14th July

East Coast: level Crossings

Lilian Greenwood (Nottingham South): To ask the Secretary of State for Transport, what recent progress has been made on Network Rail’s East Coast Main Line level crossings closure programme.

Claire Perry: After 18 months of work, and following public consultation, I understand that Network Rail has now concluded its East Coast Main Line level crossing closure feasibility study as part of its commitment to delivering a safer, more efficient and reliable railway.

The study has informed preferred options for the closure of all 73 level crossings between Kings Cross and Doncaster and Network Rail has indicated its intention to progress these on a case-by-case basis as part of other planned improvement works on this line.

Network Rail has written to stakeholders explaining the results and its intended next steps.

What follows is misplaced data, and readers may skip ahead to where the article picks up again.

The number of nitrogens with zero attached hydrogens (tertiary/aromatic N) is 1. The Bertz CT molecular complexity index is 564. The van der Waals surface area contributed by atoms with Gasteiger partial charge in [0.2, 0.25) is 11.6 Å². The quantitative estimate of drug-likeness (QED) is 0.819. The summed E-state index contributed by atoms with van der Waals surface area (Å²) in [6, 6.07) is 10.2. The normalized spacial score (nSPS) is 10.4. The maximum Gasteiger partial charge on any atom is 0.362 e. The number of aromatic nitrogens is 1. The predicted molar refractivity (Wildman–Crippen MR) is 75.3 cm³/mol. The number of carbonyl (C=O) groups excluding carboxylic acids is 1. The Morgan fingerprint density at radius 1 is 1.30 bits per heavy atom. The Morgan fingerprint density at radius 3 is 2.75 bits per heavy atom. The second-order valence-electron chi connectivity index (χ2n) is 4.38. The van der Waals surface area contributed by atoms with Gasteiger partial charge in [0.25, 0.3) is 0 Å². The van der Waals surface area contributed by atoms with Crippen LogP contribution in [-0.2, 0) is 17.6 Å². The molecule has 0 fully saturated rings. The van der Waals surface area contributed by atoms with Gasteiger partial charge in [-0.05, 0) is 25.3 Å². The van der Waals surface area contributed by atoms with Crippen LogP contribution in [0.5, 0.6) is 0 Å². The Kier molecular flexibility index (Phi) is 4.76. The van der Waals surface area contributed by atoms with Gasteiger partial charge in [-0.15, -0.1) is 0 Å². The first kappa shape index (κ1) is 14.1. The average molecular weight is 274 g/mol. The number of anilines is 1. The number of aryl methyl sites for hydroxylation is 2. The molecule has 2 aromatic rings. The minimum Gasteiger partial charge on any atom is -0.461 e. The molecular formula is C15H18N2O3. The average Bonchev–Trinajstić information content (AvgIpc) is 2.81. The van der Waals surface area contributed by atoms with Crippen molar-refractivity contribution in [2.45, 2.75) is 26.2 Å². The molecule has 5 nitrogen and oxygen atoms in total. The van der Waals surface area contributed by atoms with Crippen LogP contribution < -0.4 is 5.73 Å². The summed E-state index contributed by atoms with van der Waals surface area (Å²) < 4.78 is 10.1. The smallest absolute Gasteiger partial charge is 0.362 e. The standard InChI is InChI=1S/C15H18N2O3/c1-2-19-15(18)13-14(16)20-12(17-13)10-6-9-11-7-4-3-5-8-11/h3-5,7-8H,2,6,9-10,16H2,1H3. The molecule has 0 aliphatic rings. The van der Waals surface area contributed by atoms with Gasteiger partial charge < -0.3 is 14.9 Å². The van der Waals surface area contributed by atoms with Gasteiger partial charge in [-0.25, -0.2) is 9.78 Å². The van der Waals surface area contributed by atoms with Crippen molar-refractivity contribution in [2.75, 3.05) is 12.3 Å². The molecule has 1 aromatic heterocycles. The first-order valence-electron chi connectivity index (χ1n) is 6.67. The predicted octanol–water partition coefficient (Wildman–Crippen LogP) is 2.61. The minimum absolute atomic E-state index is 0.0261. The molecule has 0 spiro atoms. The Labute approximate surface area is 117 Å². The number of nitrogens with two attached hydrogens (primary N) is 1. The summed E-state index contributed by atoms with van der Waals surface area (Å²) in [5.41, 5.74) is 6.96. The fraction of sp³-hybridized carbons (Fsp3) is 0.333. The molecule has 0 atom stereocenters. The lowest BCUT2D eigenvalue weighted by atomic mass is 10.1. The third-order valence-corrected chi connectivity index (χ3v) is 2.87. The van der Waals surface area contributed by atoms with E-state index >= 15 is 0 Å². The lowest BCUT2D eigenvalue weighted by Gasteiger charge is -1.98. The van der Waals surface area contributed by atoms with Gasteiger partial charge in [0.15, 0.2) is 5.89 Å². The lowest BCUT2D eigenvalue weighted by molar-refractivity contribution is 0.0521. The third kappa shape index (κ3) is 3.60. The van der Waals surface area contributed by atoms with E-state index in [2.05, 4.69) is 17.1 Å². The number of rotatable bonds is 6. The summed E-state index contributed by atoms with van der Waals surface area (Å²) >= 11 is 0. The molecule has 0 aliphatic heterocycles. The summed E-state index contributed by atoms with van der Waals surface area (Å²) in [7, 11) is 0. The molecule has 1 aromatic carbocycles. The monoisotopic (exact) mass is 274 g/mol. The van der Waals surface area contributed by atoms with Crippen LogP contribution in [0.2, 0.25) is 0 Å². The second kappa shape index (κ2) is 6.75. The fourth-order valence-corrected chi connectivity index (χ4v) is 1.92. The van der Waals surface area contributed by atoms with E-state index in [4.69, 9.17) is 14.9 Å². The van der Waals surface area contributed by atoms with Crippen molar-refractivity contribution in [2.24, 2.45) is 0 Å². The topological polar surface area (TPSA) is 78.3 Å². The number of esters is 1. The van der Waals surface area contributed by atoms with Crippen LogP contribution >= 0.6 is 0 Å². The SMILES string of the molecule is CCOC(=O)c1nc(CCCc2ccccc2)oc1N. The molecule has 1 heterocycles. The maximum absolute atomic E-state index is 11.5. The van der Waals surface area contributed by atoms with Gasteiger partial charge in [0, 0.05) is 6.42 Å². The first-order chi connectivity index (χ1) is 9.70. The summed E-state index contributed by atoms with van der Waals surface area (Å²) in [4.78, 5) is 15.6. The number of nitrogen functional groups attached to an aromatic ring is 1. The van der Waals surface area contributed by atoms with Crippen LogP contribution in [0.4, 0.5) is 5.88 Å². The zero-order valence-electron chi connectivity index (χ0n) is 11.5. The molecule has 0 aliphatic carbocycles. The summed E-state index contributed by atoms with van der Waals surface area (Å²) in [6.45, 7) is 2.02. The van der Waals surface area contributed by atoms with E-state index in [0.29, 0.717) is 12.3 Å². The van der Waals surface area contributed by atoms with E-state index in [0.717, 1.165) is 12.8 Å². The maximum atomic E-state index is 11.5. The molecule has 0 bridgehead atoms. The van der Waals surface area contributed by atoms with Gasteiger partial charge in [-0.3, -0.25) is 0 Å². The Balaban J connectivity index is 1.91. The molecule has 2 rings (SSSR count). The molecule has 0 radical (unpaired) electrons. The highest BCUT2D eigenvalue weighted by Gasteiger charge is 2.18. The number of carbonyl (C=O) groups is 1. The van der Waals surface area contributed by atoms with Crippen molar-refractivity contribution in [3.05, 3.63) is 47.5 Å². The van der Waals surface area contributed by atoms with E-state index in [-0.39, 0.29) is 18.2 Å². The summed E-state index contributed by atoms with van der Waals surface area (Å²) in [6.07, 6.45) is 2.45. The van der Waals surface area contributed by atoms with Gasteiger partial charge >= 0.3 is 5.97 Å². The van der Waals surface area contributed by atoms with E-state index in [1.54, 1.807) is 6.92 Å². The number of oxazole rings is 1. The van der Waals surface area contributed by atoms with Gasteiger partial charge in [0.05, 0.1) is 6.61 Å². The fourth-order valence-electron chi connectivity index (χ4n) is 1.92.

15th July

Rescue Services

Peter Heaton-Jones (North Devon): To ask the Secretary of State for Transport, what steps he is taking to ensure that North Devon constituency is adequately covered by search and rescue services (a) in the summer and (b) at other times when such services are no longer based at RMB Chivenor.

Mr Robert Goodwill: North Devon will continue to be served by search and rescue (SAR) helicopters operating from military bases at RMB Chivenor through to 1 October 2015 and RNAS Culdrose through to 1 January 2016. A new UK SAR helicopter service operating from new bases at Cardiff St Athan and Newquay Airport will take the place of SAR helicopter services currently operated out of RMB Chivenor and RNAS Culdrose. The start of these new services will coincide with the end of the military services at Chivenor and Culdrose, leaving no gap in SAR helicopter cover for south west England and south Wales. New helicopters offer improved operational capabilities and promise enhanced reliability.